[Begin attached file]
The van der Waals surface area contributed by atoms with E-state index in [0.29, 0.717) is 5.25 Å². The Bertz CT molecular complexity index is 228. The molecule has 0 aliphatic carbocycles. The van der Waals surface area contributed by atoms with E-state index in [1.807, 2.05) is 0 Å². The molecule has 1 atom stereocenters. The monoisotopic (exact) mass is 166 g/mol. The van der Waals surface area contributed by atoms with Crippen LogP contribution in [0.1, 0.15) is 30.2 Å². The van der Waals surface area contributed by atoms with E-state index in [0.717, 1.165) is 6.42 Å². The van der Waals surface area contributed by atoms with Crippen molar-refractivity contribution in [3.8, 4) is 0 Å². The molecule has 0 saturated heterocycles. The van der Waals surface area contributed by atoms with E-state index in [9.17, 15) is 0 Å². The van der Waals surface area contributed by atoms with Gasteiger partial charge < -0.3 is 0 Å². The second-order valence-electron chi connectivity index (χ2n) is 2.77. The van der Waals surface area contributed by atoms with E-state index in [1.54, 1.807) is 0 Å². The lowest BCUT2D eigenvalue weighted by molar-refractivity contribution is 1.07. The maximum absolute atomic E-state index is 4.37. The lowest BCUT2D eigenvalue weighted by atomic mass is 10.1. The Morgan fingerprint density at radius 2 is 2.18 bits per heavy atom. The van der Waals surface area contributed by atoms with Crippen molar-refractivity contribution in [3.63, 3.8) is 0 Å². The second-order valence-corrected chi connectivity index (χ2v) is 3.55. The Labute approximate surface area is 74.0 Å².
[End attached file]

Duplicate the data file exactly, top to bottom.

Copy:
The van der Waals surface area contributed by atoms with E-state index in [0.29, 0.717) is 5.25 Å². The Bertz CT molecular complexity index is 228. The molecule has 0 aliphatic carbocycles. The van der Waals surface area contributed by atoms with E-state index in [1.807, 2.05) is 0 Å². The molecule has 1 atom stereocenters. The monoisotopic (exact) mass is 166 g/mol. The van der Waals surface area contributed by atoms with Crippen LogP contribution in [0.1, 0.15) is 30.2 Å². The van der Waals surface area contributed by atoms with E-state index in [0.717, 1.165) is 6.42 Å². The van der Waals surface area contributed by atoms with Crippen molar-refractivity contribution in [3.8, 4) is 0 Å². The molecule has 0 saturated heterocycles. The van der Waals surface area contributed by atoms with E-state index in [9.17, 15) is 0 Å². The van der Waals surface area contributed by atoms with Gasteiger partial charge < -0.3 is 0 Å². The second-order valence-electron chi connectivity index (χ2n) is 2.77. The van der Waals surface area contributed by atoms with E-state index in [1.54, 1.807) is 0 Å². The lowest BCUT2D eigenvalue weighted by molar-refractivity contribution is 1.07. The maximum absolute atomic E-state index is 4.37. The lowest BCUT2D eigenvalue weighted by atomic mass is 10.1. The Morgan fingerprint density at radius 2 is 2.18 bits per heavy atom. The van der Waals surface area contributed by atoms with Crippen molar-refractivity contribution in [3.63, 3.8) is 0 Å². The second-order valence-corrected chi connectivity index (χ2v) is 3.55. The Labute approximate surface area is 74.0 Å².